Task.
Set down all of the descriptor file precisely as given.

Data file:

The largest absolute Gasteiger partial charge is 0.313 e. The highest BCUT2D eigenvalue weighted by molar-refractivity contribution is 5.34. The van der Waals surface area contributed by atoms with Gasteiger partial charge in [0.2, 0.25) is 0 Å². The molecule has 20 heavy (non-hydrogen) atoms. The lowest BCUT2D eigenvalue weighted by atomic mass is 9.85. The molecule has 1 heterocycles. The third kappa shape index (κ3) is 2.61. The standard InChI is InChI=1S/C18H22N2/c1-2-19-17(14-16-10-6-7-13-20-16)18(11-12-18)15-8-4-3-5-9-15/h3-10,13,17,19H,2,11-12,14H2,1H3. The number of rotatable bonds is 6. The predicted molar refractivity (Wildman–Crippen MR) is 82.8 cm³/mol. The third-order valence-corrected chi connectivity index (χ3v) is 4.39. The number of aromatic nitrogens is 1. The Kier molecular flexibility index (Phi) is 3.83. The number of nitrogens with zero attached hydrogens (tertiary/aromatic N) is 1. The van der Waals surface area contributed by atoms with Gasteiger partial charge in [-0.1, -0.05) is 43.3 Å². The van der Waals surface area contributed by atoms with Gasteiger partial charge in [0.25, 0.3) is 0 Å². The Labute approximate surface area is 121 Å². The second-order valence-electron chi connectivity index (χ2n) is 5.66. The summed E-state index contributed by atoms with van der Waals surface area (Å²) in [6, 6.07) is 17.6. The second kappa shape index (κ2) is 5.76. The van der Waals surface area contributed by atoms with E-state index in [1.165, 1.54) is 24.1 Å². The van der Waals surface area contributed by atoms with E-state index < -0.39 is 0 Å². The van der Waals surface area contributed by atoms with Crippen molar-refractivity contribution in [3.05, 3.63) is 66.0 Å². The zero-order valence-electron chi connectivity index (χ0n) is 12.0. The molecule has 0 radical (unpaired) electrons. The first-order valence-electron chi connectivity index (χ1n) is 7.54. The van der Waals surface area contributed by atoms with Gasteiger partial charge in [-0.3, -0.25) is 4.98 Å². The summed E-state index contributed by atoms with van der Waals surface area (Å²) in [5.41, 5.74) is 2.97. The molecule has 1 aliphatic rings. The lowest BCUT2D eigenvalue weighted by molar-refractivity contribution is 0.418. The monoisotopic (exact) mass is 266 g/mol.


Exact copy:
The largest absolute Gasteiger partial charge is 0.313 e. The highest BCUT2D eigenvalue weighted by molar-refractivity contribution is 5.34. The van der Waals surface area contributed by atoms with Gasteiger partial charge in [0.2, 0.25) is 0 Å². The molecule has 20 heavy (non-hydrogen) atoms. The lowest BCUT2D eigenvalue weighted by atomic mass is 9.85. The molecule has 1 heterocycles. The third kappa shape index (κ3) is 2.61. The standard InChI is InChI=1S/C18H22N2/c1-2-19-17(14-16-10-6-7-13-20-16)18(11-12-18)15-8-4-3-5-9-15/h3-10,13,17,19H,2,11-12,14H2,1H3. The number of rotatable bonds is 6. The predicted molar refractivity (Wildman–Crippen MR) is 82.8 cm³/mol. The third-order valence-corrected chi connectivity index (χ3v) is 4.39. The number of aromatic nitrogens is 1. The Kier molecular flexibility index (Phi) is 3.83. The number of nitrogens with zero attached hydrogens (tertiary/aromatic N) is 1. The van der Waals surface area contributed by atoms with Gasteiger partial charge in [-0.1, -0.05) is 43.3 Å². The van der Waals surface area contributed by atoms with Gasteiger partial charge in [0.25, 0.3) is 0 Å². The Labute approximate surface area is 121 Å². The second-order valence-electron chi connectivity index (χ2n) is 5.66. The summed E-state index contributed by atoms with van der Waals surface area (Å²) in [6, 6.07) is 17.6. The second kappa shape index (κ2) is 5.76. The van der Waals surface area contributed by atoms with E-state index in [1.165, 1.54) is 24.1 Å². The van der Waals surface area contributed by atoms with E-state index < -0.39 is 0 Å². The van der Waals surface area contributed by atoms with Crippen molar-refractivity contribution in [3.05, 3.63) is 66.0 Å². The zero-order valence-electron chi connectivity index (χ0n) is 12.0. The molecule has 0 radical (unpaired) electrons. The first-order valence-electron chi connectivity index (χ1n) is 7.54. The van der Waals surface area contributed by atoms with Gasteiger partial charge in [-0.3, -0.25) is 4.98 Å². The summed E-state index contributed by atoms with van der Waals surface area (Å²) in [5.41, 5.74) is 2.97. The molecule has 1 aliphatic rings. The lowest BCUT2D eigenvalue weighted by molar-refractivity contribution is 0.418. The monoisotopic (exact) mass is 266 g/mol.